Security cameras to keep watch on Aspen’s Marolt housing
The Aspen Times
Aspen, CO, Colorado
ASPEN – Security cameras are in the works for the Marolt Ranch housing complex in Aspen despite one Pitkin County commissioner’s concern that the intrusive measure suggests the workers who live there are “second-level citizens.”
Commissioner Jack Hatfield asked Tom McCabe, director of the Aspen/Pitkin County Housing Authority, to update the board on the plan for the cameras although the housing complex is owned by the city of Aspen. It is managed by the city/county authority, housing seasonal workers in the winter and Aspen Music Festival and School students during the summer.
It is the ski season crowd that has been problematic, according to McCabe.
“We have a population that seems to party hardy, and we’ve had some problems there,” he told commissioners Tuesday.
Marolt has experienced problems with vandalism and threatening behavior, along with some illegal dumping in its Dumpsters, according to McCabe, and housing officials have consulted with Aspen police on spots to place surveillance cameras there. The city manager’s office wants to review the plan and make the final call, he said.
The housing authority manages five rental complexes. Last summer, five cameras were installed at Truscott Place Phase I – one at each of three Dumpster enclosures, one in the main laundry room and one in the front office – at a cost of $5,758.
The cost to dispose of trash dumped there illegally, often by people who don’t even live at Truscott, was considerable, McCabe said.
The areas with cameras aren’t monitored, but activity is recorded in the event there’s a need to review the footage, said Kai Ramsey, manager at Truscott I and II, as well as the Smuggler Mountain Apartments.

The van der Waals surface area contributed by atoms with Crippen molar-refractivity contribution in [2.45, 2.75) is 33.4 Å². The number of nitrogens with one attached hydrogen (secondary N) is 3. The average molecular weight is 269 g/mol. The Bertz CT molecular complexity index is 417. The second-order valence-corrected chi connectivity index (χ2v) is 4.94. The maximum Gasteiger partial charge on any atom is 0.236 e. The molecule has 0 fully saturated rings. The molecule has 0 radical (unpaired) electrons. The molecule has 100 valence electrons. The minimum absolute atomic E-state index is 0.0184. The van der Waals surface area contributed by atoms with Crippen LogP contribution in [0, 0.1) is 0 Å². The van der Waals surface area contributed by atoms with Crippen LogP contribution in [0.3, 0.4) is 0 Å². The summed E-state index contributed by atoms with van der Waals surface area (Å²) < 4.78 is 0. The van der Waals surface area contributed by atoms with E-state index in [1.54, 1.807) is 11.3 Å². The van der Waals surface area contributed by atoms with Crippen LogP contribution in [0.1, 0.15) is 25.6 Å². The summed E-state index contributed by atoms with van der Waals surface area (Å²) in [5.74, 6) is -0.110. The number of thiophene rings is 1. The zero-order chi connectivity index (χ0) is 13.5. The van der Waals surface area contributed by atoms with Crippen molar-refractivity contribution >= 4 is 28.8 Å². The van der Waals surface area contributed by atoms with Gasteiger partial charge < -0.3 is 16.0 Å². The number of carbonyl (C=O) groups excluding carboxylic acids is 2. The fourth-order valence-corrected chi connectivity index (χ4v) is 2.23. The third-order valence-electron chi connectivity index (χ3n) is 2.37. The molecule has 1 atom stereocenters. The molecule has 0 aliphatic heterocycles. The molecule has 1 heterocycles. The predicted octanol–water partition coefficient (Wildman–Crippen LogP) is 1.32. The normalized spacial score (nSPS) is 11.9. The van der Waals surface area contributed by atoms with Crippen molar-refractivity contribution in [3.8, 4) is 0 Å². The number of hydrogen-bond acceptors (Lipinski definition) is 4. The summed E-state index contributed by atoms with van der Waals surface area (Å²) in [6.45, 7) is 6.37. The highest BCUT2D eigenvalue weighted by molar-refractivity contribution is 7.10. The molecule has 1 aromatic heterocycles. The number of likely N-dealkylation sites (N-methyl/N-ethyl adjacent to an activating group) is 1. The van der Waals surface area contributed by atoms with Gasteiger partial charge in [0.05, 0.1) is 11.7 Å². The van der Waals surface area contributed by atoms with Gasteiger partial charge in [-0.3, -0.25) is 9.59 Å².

“I haven’t received any negative feedback to this point,” he said.
Once the cameras went in and signs went up to alert people to their presence, incidences of illegal dumping – items such as appliances, mattresses and furniture being left at the Dumpster sheds – pretty much ceased, as did problems with transients and vandalism in the laundry room, McCabe said.
“We’ve already witnessed moderate success,” he said.
Interested homeowner associations at privately owned complexes have inquired about the camera system, Ramsey added.
Though the update was merely an informational one for commissioners, Hatfield expressed his reservations with the installation of cameras.
“This is a civil rights issue. I just don’t like the idea of cameras in housing,” he said. “I will absolutely stand on the side of defending civil liberties.”
Commissioner George Newman, however, called the cameras a sign of the times, necessary not just to curb illegal dumping but also for the safety of residents.
“It’s not the best approach, but I think given the nature of where we are today, in today’s world … it’s warranted,” he said.
“It is in essence, Big Brother, but it’s only in common (areas) and it’s only to protect our assets,” Ramsey said.
It’s possible the housing office will pursue cameras at other apartment complexes, as well, according to McCabe.
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